When I heard San Francisco Opera had commissioned a new work
based on the story of Mary Magdalene, I immediately thought of a beautiful woman with long flowing red hair holding a perfume jar. You see, I was an art history major, and for anyone who has even a passing acquaintance with medieval or Renaissance art, the Magdalene is a familiar face.
During the Middle Ages, Mary Magdalene became an incredibly important devotional figure, second only to Mary, the mother of Jesus. Her past as a sinner made it easy for people to identify with her. (She came to be known as a prostitute, although this is apocryphal.) As the first to actually see Jesus after his resurrection, she could give wayward believers hope that they too could achieve that kind of personal experience with God.
One of the most common depictions of Mary Magdalene shows this scene, known as the "Noli me tangere," from the Latin translation for the words that, according to the Gospel of John, the newly-risen Jesus says: "Don’t touch me." This famous version by the Venetian Renaissance artist Titian can be found in the National Gallery in London:
Notice Mary's trademarks: perfume jar, long red hair, and sumptuous robes.
According to the Gospels, Mary (in some cases, with other women) went to Jesus' tomb on the third day after the crucifixion to anoint the body with spices and perfumes. Hence the jar she rests her hand on in Titian's painting. She is also commonly identified as the woman who, earlier in the Gospels, rubs Jesus' feet with expensive perfume and wipes them with her own long tresses.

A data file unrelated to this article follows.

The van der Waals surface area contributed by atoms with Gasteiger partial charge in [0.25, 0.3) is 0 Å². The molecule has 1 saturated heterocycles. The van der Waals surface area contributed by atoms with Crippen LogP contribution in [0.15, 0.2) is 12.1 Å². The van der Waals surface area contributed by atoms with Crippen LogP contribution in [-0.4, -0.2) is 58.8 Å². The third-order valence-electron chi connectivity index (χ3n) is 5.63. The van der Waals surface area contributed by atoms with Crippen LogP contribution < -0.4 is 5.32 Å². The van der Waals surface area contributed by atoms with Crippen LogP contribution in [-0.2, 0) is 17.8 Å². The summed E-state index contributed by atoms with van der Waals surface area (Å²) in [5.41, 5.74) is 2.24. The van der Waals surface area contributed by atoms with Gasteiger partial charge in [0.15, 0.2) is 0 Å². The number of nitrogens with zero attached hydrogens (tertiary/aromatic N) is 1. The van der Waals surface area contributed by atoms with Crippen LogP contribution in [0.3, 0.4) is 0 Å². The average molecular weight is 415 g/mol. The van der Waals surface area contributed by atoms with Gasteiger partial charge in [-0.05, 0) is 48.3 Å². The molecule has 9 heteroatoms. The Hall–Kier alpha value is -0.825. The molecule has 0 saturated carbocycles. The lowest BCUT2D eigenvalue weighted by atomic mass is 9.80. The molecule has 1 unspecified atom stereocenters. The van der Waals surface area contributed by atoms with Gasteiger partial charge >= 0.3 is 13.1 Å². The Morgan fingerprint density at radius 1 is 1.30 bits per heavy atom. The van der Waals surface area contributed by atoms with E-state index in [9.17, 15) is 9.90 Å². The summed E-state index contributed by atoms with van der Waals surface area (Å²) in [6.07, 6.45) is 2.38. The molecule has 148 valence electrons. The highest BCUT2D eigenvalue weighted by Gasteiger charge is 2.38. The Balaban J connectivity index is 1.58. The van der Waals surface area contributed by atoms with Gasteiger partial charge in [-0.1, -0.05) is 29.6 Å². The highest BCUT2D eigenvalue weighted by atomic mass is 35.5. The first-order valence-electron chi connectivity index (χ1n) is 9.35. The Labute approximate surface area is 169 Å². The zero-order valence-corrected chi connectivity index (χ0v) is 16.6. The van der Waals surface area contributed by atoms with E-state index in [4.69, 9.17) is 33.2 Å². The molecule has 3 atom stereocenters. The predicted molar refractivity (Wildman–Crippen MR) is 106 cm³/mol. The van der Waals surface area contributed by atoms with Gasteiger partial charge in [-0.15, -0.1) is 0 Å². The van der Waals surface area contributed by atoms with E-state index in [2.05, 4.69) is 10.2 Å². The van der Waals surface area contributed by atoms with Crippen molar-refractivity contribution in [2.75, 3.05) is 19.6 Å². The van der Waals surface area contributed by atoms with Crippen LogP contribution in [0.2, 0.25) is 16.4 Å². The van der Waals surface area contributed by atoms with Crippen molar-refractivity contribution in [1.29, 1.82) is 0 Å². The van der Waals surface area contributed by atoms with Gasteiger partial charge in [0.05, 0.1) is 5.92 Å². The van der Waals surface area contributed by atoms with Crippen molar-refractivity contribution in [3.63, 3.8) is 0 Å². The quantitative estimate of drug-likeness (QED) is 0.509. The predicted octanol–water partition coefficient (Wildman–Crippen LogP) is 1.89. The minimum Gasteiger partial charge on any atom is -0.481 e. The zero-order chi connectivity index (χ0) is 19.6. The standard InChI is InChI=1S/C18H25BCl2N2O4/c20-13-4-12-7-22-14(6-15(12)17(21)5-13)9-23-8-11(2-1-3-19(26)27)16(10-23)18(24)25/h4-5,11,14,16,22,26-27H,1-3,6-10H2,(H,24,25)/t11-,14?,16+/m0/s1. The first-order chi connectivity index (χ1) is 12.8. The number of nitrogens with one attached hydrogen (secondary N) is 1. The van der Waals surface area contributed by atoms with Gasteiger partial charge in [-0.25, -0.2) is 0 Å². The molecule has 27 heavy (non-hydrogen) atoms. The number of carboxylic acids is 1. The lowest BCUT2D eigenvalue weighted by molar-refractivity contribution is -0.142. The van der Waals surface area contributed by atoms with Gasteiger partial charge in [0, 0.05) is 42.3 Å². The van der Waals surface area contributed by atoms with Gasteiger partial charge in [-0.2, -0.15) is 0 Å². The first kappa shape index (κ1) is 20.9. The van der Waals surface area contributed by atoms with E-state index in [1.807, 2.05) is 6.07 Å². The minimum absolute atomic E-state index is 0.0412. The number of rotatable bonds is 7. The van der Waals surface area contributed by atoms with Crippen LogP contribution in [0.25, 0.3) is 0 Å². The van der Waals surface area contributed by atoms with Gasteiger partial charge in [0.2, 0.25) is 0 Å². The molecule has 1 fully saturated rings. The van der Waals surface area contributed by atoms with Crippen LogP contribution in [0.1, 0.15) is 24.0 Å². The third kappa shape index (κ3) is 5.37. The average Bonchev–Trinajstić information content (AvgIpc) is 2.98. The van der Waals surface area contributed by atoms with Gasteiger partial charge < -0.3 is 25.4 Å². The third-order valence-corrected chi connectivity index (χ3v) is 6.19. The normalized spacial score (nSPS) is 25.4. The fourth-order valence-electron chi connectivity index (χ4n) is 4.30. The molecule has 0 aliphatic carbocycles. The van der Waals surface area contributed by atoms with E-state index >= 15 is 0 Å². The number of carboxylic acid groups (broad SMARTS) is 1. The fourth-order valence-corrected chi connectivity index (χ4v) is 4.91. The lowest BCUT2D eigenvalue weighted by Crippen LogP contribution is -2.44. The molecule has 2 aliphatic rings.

And why are those tresses red? There doesn’t seem to be a biblical source for the color of Mary's hair, but perhaps red, the color of passion, was artistic shorthand for her identification as a prostitute. In any case, her flowing mane almost always distinguishes her from other female saints in medieval and Renaissance art; their hair is usually covered or at least tied back.
A similar scarlet color can be found in her lavish robes, garments that signal her prior life of decadence. The Magdalene isn’t always pictured dressed this way, however, as strikingly demonstrated in this famous sculpture by Donatello in the Museo dell'Opera del Duomo in Florence, Italy.
Here Mary Magdalene is shown in one of her other significant roles, as the penitent sinner, fasting in the desert, with only her hair to cover her wasted body.
It is in a similar guise that Mary Magdalene appears in The Last Communion of St. Mary Magdalene by the Master of the Coburg Roundels on view at the Legion of Honor in San Francisco. See it for yourself before you experience composer Mark Adamo's version of her story in The Gospel of Mary Magdalene!
Thanks to my father, Dr. Francis DeStefano, for his help with this post. Check out his terrific blog about Renaissance Art, Giorgione et al.